Oh boy, oh boy, oh boy! Sound the alarums! Larry Sabato has an electoral college map -- the first for 2012! -- for us to masticate, digest and, much later, expel from one end of our alimentary canal or another, depending on taste. Let's begin by noting that Sabato basically urges everyone to not start getting crazy about this:
With 18 months to go until November 2012, there is exactly one use for a current projection of the 2012 Electoral College results. This is merely a baseline from which we can judge more reliable projections made closer to the election. Where did we start-before we knew the identity of the Republican nominee for president, the state of the economy in fall 2012 and many other critical facts?
I promise you, his urgings will be in vain! But okay, here's the shocking baseline:
If you'll notice, the "battlegrounds" are Nevada, Colorado, New Mexico, Iowa, Missouri, Wisconsin, Michigan, Indiana, Ohio, Florida, Virginia, North Carolina, Pennsylvania and New Hampshire. Savvy election watchers will recognize most of these states as being "where the battleground always is anyway, so, whatever."
For fun, let's review what happens in the event of a 269-269 tie or if the No Labels Bipartisan Robot secures enough votes to prevent anyone from taking 270 votes, in accordance with the 12th Amendment to the Constitution.
Should this happen -- and should no "faithless electors" emerge to switch a vote -- it would fall to the House of Representatives to determine the winner of the presidential race. But there's a twist! Each state's delegation to the House would have to vote "en bloc" -- which means each state gets a single vote. That, of course, means that in theory, this could get hung in a 25-25 tie. The smart decision would have been to allow the District of Columbia to have a vote as well, but guess what? D.C. always gets screwed. And so the balloting would continue on and on until it's resolved. (A quorum of two-thirds of all the state delegations would be necessary for these activities to take place.)
Electing the Vice President would happen in the same way, except, for some reason, it falls to the Senate to determine the winner. The Senate is limited in that its members only get to choose from among the top two vote-getters in the Electoral College (the House, in determining the president, are allowed to consider the top three). Each Senator gets a vote, which means there's a possibility of a 50-50 tie. Normally, the sitting vice president would decide these deadlocks, but for reasons that should be obvious, doesn't get to do so in this case. (A debate rages among legal nerds over this matter.)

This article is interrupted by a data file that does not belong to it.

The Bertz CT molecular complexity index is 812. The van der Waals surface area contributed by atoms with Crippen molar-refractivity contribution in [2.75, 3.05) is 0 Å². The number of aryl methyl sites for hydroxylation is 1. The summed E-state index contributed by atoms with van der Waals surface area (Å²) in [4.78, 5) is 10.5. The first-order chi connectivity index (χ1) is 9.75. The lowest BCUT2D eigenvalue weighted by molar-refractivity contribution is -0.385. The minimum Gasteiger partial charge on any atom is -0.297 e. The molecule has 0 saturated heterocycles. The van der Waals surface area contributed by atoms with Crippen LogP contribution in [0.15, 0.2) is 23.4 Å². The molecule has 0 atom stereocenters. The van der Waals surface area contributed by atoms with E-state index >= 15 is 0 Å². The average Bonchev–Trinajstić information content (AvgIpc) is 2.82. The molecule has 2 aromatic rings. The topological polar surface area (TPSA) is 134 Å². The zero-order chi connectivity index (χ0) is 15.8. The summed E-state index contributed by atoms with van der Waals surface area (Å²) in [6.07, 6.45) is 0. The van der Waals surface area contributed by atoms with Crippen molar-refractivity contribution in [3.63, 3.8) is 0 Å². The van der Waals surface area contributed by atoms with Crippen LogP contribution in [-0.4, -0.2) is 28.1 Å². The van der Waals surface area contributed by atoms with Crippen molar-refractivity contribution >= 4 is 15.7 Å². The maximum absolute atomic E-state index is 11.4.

Just to note, the Congress that would be making these decisions would be the newly elected one. The "en bloc" voting complicates matters: if your state voted to elect a Democrat, and you are a Republican, do you vote along partisan lines or do you respect the will of the voters in your state. (SPOILER ALERT: Such votes will definitely be cast along partisan lines!) And yes, this situation definitely allows for the possibility of a president from one ticket being elected to serve with the vice-president from another.
So, in short, this is what you'll want to root for if you'd like to see American politics devolve entirely into a hilarious crap-show.
In the event that the winner of the popular vote is not the winner of the electoral college, that candidate will get an "I participated" ribbon and his or her supporters will limply call for reform of the electoral college system, and then be ignored entirely, because the big winner in American politics is always status quo bias.
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